No. C 09-3271 SI.
October 14, 2009
ORDER GRANTING DEFENDANTS' MOTION TO STRIKE JURY DEMAND
Defendants' motion to strike plaintiff's demand for jury trial is scheduled for a hearing on October 16, 2009. Pursuant to Civil Local Rule 7-1(b), the Court determines that the motion is appropriate for resolution without oral argument, and VACATES the hearing. As set forth below, the Court GRANTS defendants' motion.
This case was filed in the California Superior Court for the County of Contra Costa on or about May 11, 2009, and alleges claims for, inter alia, breach of oral contract, quantum meruit and nonpayment of wages. The complaint did not include a jury demand. Defendants served their answer on July 16, 2009, and removed the action to federal court on July 17, 2009. On August 20, 2009, plaintiff filed a demand for a jury trial. Defendants move to strike plaintiff's jury demand as untimely.
Defendants contend that plaintiff's August 20, 2009 demand for a jury trial was untimely and that plaintiff has therefore waived his right to a jury trial. Generally, when in federal court a party may demand a jury trial by properly serving the other parties with a written demand no later than ten days after the last pleading directed to the issue is served. Fed.R.Civ.P. 38(b). When a case has been removed to federal court, and if all relevant pleadings had been served prior to removal, a jury demand must be made by a party within ten days of either filing or being served with a notice of removal. Fed.R.Civ.P. 81(c)(3)(B). Failure to make a timely jury trial request in federal court ordinarily equates to a waiver of the right to trial by jury. See Lutz v. Glendale Union High School, 403 F.3d 1061, 1063-64 (9th Cir. 2005) (citing Fed.R.Civ.P. 38(d)).
Rule 81(c)(3)(A) recognizes an exception to the ten day limitation, stating: "[a] party, who, before removal, expressly demanded a jury trial in accordance with state law need not renew the demand after removal. If the state law did not require an express demand for a jury trial, a party need not make one after removal unless the court orders the parties to do so within a specified time." Fed.R.Civ.P. 81(c)(3)(A). However, the Ninth Circuit has held that because California is a state where an "express demand" is required, the exception in Rule 81(c)(3)(A) does not apply to cases removed from a California court. See Lewis v. Time, Inc., 710 F.2d 549, 556 (9th Cir. 1983) (holding California requires an express demand, and "[t]herefore, F.R.Civ.P. 38(d), made applicable by Rule 81(c), required Lewis to file a demand "not later than 10 days after the service of the last pleading directed to such issue [to be tried.]").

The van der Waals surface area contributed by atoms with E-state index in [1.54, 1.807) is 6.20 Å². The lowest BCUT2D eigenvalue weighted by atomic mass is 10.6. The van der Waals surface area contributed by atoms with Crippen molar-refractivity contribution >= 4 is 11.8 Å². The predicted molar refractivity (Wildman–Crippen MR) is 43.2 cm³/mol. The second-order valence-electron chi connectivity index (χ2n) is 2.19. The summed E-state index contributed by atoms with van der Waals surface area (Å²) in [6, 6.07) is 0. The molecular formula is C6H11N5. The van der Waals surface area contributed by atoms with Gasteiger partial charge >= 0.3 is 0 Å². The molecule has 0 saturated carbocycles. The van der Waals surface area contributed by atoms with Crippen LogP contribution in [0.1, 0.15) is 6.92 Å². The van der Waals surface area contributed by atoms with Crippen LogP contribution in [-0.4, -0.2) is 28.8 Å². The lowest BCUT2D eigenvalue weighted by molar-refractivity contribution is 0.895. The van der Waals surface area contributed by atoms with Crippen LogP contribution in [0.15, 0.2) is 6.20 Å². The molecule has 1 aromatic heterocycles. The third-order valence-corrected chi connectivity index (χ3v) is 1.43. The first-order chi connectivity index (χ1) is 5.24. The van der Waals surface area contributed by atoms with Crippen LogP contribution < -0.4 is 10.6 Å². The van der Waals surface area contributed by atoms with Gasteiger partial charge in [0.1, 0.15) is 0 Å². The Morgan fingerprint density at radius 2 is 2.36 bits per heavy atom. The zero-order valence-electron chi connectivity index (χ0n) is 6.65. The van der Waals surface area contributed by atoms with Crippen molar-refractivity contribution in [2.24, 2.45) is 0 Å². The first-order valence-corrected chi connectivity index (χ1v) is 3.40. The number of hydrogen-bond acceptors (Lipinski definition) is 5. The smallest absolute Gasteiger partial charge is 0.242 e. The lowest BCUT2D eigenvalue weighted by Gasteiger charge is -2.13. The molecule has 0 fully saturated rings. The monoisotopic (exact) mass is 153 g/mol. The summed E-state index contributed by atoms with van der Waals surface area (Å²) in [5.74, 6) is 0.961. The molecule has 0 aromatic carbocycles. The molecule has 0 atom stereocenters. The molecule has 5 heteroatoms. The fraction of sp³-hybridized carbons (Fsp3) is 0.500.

It is undisputed that plaintiff did not make an express jury trial demand either before removal or within ten days of being served with the notice of removal. Nor does plaintiff dispute that California is a state in which an express demand for a jury trial is required. Instead, and without citation to supporting authority, plaintiff argues that the Rule 81(c)(3)(A) exception applies here since under California law a plaintiff can make an express demand up until the time of trial. See Cal. Code Civ. Proc. § 631(d). Plaintiff argues that because California does not require an express jury demand at the time of removal, a plaintiff is free to make a jury demand at any time after removal. Plaintiff's argument is foreclosed by Lewis, in which the Ninth Circuit recognized that under California law a litigant did not waive his right to a jury trial until trial was set. Lewis, 710 F.2d at 556. To determine whether the Rule 81(c)(3)(A) exception applies, the key inquiry is whether the state from which the case was removed requires an express demand at any time. Id.; see also Ward v. Sunrise Assisted Living Invs. Inc.,
No. 05-3165, 2006 WL 37030, at *1 (N.D. Cal. Jan. 5, 2006) (citing Lewis, 710 F.2d at 556).
Relatedly, plaintiff argues that Rule 81(c)(3)(A), in conjunction with the Northern District's "Standing Order for All Judges of the Northern District of California [re] Contents of Case Management Orders" supersede Rule 38's requirement that jury demands be made within 10 days after service of the notice of removal. This argument lacks merit for several reasons. First, as discussed above, the exception in Rule 81(c)(3)(A) does not apply here because California is a state in which an express jury demand is required. Second, the Standing Order simply instructs counsel to state in the joint case management conference statement whether the case will be tried to a jury or to the court, and there is no language in the Standing Order suggesting that a jury demand can first be made through the joint statement. See Standing Order for All Judges of the Northern District of California [re] Contents of Case Management Orders ¶ 18.
The Court recognizes that the federal rules governing jury demands after removal, in conjunction with California's rules permitting a plaintiff to make a jury demand up until the time of trial, creates ambiguity and a trap for the unwary. However, Lewis addressed the interplay between California's rules and Rules 38 and 81, and held that a jury demand must be made within 10 days of removal. Accordingly, because the Court is bound by Lewis, the Court GRANTS defendants' motion and STRIKES plaintiff's jury demand.
For the foregoing reasons and for good cause shown, the Court hereby GRANTS defendants' motion to strike plaintiff's demand for a jury trial. Dkt. No. 6.